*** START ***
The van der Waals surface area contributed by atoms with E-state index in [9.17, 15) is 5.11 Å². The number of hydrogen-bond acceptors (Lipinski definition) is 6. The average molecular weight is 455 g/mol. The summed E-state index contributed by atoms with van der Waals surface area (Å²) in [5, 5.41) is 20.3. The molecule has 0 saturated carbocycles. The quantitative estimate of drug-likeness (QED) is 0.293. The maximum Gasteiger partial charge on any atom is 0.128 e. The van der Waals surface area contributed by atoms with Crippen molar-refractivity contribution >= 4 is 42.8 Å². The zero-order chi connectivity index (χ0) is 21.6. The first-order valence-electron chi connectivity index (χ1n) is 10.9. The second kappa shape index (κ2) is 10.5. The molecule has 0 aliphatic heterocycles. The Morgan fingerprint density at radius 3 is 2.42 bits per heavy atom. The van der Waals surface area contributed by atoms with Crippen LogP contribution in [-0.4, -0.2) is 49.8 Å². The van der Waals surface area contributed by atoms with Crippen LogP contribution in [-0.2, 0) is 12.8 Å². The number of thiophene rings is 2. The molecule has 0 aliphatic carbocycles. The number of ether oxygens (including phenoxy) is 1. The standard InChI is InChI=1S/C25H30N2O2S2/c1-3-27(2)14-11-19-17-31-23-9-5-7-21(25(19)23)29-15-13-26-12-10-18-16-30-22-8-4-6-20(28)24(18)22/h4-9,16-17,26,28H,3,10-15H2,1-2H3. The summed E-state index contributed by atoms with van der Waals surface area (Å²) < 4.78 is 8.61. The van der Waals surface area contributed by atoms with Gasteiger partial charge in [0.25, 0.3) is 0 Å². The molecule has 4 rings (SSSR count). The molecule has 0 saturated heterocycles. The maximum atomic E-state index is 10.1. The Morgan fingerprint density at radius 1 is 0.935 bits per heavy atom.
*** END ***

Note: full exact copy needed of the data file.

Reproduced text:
The van der Waals surface area contributed by atoms with E-state index in [9.17, 15) is 5.11 Å². The number of hydrogen-bond acceptors (Lipinski definition) is 6. The average molecular weight is 455 g/mol. The summed E-state index contributed by atoms with van der Waals surface area (Å²) in [5, 5.41) is 20.3. The molecule has 0 saturated carbocycles. The quantitative estimate of drug-likeness (QED) is 0.293. The maximum Gasteiger partial charge on any atom is 0.128 e. The van der Waals surface area contributed by atoms with Crippen molar-refractivity contribution >= 4 is 42.8 Å². The zero-order chi connectivity index (χ0) is 21.6. The first-order valence-electron chi connectivity index (χ1n) is 10.9. The second kappa shape index (κ2) is 10.5. The molecule has 0 aliphatic heterocycles. The Morgan fingerprint density at radius 3 is 2.42 bits per heavy atom. The van der Waals surface area contributed by atoms with Crippen LogP contribution in [-0.4, -0.2) is 49.8 Å². The van der Waals surface area contributed by atoms with Crippen LogP contribution in [-0.2, 0) is 12.8 Å². The number of thiophene rings is 2. The molecule has 0 aliphatic carbocycles. The number of ether oxygens (including phenoxy) is 1. The standard InChI is InChI=1S/C25H30N2O2S2/c1-3-27(2)14-11-19-17-31-23-9-5-7-21(25(19)23)29-15-13-26-12-10-18-16-30-22-8-4-6-20(28)24(18)22/h4-9,16-17,26,28H,3,10-15H2,1-2H3. The summed E-state index contributed by atoms with van der Waals surface area (Å²) < 4.78 is 8.61. The van der Waals surface area contributed by atoms with Gasteiger partial charge in [0.25, 0.3) is 0 Å². The molecule has 4 rings (SSSR count). The molecule has 0 saturated heterocycles. The maximum atomic E-state index is 10.1. The Morgan fingerprint density at radius 1 is 0.935 bits per heavy atom.